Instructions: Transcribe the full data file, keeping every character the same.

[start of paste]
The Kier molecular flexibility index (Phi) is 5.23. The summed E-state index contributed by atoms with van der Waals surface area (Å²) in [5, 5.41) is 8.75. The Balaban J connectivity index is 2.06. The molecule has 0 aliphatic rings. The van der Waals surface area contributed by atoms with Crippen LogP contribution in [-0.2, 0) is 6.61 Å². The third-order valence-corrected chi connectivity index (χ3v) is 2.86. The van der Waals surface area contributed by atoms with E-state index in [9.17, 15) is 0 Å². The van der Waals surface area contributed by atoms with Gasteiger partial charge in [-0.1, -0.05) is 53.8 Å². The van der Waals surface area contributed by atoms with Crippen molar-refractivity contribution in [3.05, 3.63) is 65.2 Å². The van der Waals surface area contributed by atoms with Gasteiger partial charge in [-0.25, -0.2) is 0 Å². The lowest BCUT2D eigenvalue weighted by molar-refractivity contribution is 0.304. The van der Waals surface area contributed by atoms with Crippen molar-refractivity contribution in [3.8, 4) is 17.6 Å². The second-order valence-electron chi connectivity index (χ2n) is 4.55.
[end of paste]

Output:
The Kier molecular flexibility index (Phi) is 5.23. The summed E-state index contributed by atoms with van der Waals surface area (Å²) in [5, 5.41) is 8.75. The Balaban J connectivity index is 2.06. The molecule has 0 aliphatic rings. The van der Waals surface area contributed by atoms with Crippen LogP contribution in [-0.2, 0) is 6.61 Å². The third-order valence-corrected chi connectivity index (χ3v) is 2.86. The van der Waals surface area contributed by atoms with E-state index in [9.17, 15) is 0 Å². The van der Waals surface area contributed by atoms with Gasteiger partial charge in [-0.1, -0.05) is 53.8 Å². The van der Waals surface area contributed by atoms with Crippen molar-refractivity contribution in [3.05, 3.63) is 65.2 Å². The van der Waals surface area contributed by atoms with Gasteiger partial charge in [-0.25, -0.2) is 0 Å². The lowest BCUT2D eigenvalue weighted by molar-refractivity contribution is 0.304. The van der Waals surface area contributed by atoms with Crippen molar-refractivity contribution in [3.8, 4) is 17.6 Å². The second-order valence-electron chi connectivity index (χ2n) is 4.55.